But all this lay a long way ahead. In 1983, I did not know what to expect. We went up by bus, me and Nigel Hatch, who was a regular companion in those days, not least because he had been the first to warn me about Lyn Illangakoon when I went to S. Thomas’ as Sub-Warden. The general consensus was that Lyn was a sweet old man who had found S. Thomas’ all too much for him, but Nigel, whose older brothers I had known when I was in school, had been treated badly and insisted from the start that the man was a bounder.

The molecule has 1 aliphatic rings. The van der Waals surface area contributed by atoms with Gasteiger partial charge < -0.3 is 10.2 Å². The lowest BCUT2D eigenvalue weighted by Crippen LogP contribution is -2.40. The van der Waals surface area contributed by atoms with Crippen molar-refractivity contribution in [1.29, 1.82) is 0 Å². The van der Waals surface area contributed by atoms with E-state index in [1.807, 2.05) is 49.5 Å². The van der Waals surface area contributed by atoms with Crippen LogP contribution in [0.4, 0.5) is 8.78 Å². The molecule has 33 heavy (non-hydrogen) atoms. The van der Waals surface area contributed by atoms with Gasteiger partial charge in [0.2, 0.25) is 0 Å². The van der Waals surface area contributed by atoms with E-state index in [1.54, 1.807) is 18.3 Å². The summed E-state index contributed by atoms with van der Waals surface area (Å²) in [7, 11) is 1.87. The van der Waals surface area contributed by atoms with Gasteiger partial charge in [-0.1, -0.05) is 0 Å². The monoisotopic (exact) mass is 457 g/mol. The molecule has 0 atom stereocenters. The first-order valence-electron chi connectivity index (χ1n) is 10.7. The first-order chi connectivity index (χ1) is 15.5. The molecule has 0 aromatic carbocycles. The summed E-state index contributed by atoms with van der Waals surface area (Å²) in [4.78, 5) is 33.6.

He had been a tower of support when I found this out for myself, and was great fun too on trips, game for any adventure as I had found when I took him along with my old friend from Oxford, Gillian Peele, on a delightful tour over the Christmas holidays while the crisis at S. Thomas’ was brewing.
Within a few minutes of us arriving at Alu, Ena asked whether we were willing to go off to the Sinharaja early next morning. There was no reason to refuse, and so, after a fantastic dinner, the first of many, we were woken up at 2 am for the expedition, also the first of many.